Update on the Eastern Tent Caterpillar

The newest study on early fetal loss and Eastern tent caterpillars (funded by the Grayson-Jockey Club Research Foundation) began on May 21 and was scheduled to continue for three weeks. The research is led by internal medicine specialist Bill Bernard, DVM, Dipl. ACVIM, president of the Kentucky Association of Equine Practitioners; and reproductive specialist Michelle LeBlanc, DVM, Dipl. ACT, both of Rood and Riddle Equine Hospital in Lexington, Ky. (see Article Quick Find #3591 at www.TheHorse.com).

In researching more information about Eastern tent caterpillars, we again turned to Terry Fitzgerald, PhD, a distinguished university professor of biological sciences at the State University of New York College at Cortland. Fitzgerald, who literally wrote the book on the Eastern tent caterpillar, spoke to LeBlanc about using the last instar (last phase of the larval or caterpillar stage) in the Kentucky study, which is what the researchers are using. The last instar caterpillars are the ones who leave the trees and wander across fields to find a place to spin a cocoon.

These caterpillars have five "molts" (shed their skin) while in the nest. The Eastern tent caterpillar sheds its external cuticle (exuviae) and leaves pieces in the tent. There are about 300 caterpillars in each tent, so five molts results in 1,500 exuviae or fragments thereof. It's possible that these fragments of the shed cuticle might play a part in mare reproductive loss syndrome (MRLS) since nests that have frass (excrement) used in the studies also have exuviae, including hairs.

It is known that the setae or hairs of caterpillars, including the Eastern tent caterpillar, can irritate other animals. Fitzgerald said there are about 150 types of caterpillars worldwide with irritating hairs, and that the Eastern tent caterpillar's hairs are usually not particularly irritating.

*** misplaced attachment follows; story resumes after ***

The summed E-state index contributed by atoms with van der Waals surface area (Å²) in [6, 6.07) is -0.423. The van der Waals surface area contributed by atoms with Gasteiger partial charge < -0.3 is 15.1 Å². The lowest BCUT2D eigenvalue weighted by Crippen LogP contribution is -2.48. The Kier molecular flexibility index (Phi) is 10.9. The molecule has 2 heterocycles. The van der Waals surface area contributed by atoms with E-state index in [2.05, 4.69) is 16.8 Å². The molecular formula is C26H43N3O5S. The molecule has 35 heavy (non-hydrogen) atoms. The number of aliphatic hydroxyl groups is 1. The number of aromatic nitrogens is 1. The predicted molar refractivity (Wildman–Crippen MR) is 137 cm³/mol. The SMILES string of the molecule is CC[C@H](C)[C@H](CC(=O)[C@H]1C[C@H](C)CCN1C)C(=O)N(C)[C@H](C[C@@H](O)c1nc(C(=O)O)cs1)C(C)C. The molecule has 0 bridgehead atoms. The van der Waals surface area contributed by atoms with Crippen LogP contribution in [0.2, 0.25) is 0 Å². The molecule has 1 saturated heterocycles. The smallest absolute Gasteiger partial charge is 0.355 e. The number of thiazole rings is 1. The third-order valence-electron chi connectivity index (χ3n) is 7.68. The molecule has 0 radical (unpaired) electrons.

However, he added, it's known that a person can develop sensitivity with prolonged exposure and have a stronger response to the irritant.

Fitzgerald finds it interesting that research in Spain and the United States in the past few years has pointed to immune responses in humans caused by caterpillars (not Eastern tent caterpillars). He said immune responses are different from toxins or irritants because proteins in the hairs or on the cuticle serve as allergens. Human symptoms of caterpillar irritation can include welts on the skin, eye irritation, and even anaphylactic shock (severe, possibly fatal systemic reaction upon exposure to a specific antigen) in some people.

"It's a reasonable working hypothesis that contact with the setae and cuticle of the caterpillar could cause an allergic reaction," said Fitzgerald.

LeBlanc said Kentucky researchers who come in contact with caterpillars and frass are taking precautions with gloves and masks. There is still concern that the route of the irritant or toxin isn't known, so it could be by ingestion, inhalation, contact, or a combination.

Fitzgerald also said that the last-instar caterpillars--the wanderers--aren't the same as previous stages or instars in that they contain a toxin in much larger quantities than occurs in previous instars. He said the Malpighian tubules (excretory tubules similar to kidneys that store waste) accumulate a yellowish substance that will be used to create the cocoon (the material is about 90% calcium oxylate monohydrate and incorporated into the cocoon as crystals, which helps stiffen the structure). "This is a substance that has been shown to be irritating to people, causing skin or respiratory irritation," said Fitzgerald. "This last instar is significantly different from earlier instars."

Fitzgerald said he doesn't think it has been definitively proven that Eastern tent caterpillars are causing MRLS, but the Kentucky study could go a long way in doing so.

Fitzgerald's previous work on caterpillars points to the necessity of basic research. For example, research on how far Eastern tent caterpillars can go once they leave the nest could have proven valuable in looking at infested trees and occurrence of MRLS. He also did basic research last year into the cyanide content of Eastern tent caterpillars and their frass, helping prove that cyanide is a less likely candidate for causing MRLS than previously thought.

It's important that the horse industry remember that funding basic research is important to understanding future problems.

About the Author

Kimberly S. Brown

Kimberly S. Brown was the Publisher/Editor of The Horse: Your Guide To Equine Health Care from June 2008 to March 2010, and she served in various positions at Blood-Horse Publications since 1980.

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